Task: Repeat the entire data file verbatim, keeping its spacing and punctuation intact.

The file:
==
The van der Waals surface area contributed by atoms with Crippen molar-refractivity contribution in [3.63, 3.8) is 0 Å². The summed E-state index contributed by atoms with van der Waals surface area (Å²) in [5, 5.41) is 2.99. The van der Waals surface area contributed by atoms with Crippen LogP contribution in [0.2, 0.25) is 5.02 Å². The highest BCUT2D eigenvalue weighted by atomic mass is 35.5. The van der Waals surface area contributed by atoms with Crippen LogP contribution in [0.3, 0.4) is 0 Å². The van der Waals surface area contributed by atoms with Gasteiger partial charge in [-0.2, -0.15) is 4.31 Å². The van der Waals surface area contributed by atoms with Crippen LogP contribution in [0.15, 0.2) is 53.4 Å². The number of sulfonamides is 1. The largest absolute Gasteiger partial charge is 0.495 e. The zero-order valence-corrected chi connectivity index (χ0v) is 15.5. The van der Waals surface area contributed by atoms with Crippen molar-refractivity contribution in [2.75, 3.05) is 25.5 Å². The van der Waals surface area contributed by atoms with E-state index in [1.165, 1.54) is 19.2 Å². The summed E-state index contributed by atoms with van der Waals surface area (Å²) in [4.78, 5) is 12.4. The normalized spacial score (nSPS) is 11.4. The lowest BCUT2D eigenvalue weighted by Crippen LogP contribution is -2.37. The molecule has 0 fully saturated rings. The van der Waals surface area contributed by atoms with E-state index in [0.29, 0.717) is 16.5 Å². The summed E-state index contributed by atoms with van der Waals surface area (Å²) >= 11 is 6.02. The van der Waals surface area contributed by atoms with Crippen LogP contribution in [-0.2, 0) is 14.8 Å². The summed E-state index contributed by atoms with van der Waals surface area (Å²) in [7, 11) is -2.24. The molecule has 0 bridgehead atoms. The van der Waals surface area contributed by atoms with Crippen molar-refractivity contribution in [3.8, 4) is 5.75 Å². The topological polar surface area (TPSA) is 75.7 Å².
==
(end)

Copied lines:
The van der Waals surface area contributed by atoms with Crippen molar-refractivity contribution in [3.63, 3.8) is 0 Å². The summed E-state index contributed by atoms with van der Waals surface area (Å²) in [5, 5.41) is 2.99. The van der Waals surface area contributed by atoms with Crippen LogP contribution in [0.2, 0.25) is 5.02 Å². The highest BCUT2D eigenvalue weighted by atomic mass is 35.5. The van der Waals surface area contributed by atoms with Crippen LogP contribution in [0.3, 0.4) is 0 Å². The van der Waals surface area contributed by atoms with Gasteiger partial charge in [-0.2, -0.15) is 4.31 Å². The van der Waals surface area contributed by atoms with Crippen LogP contribution in [0.15, 0.2) is 53.4 Å². The number of sulfonamides is 1. The largest absolute Gasteiger partial charge is 0.495 e. The zero-order valence-corrected chi connectivity index (χ0v) is 15.5. The van der Waals surface area contributed by atoms with Crippen molar-refractivity contribution in [2.75, 3.05) is 25.5 Å². The van der Waals surface area contributed by atoms with E-state index in [1.165, 1.54) is 19.2 Å². The summed E-state index contributed by atoms with van der Waals surface area (Å²) in [4.78, 5) is 12.4. The normalized spacial score (nSPS) is 11.4. The lowest BCUT2D eigenvalue weighted by Crippen LogP contribution is -2.37. The molecule has 0 fully saturated rings. The van der Waals surface area contributed by atoms with E-state index in [0.29, 0.717) is 16.5 Å². The summed E-state index contributed by atoms with van der Waals surface area (Å²) >= 11 is 6.02. The van der Waals surface area contributed by atoms with Crippen LogP contribution in [-0.2, 0) is 14.8 Å². The summed E-state index contributed by atoms with van der Waals surface area (Å²) in [7, 11) is -2.24. The molecule has 0 bridgehead atoms. The van der Waals surface area contributed by atoms with Crippen molar-refractivity contribution in [3.8, 4) is 5.75 Å². The topological polar surface area (TPSA) is 75.7 Å².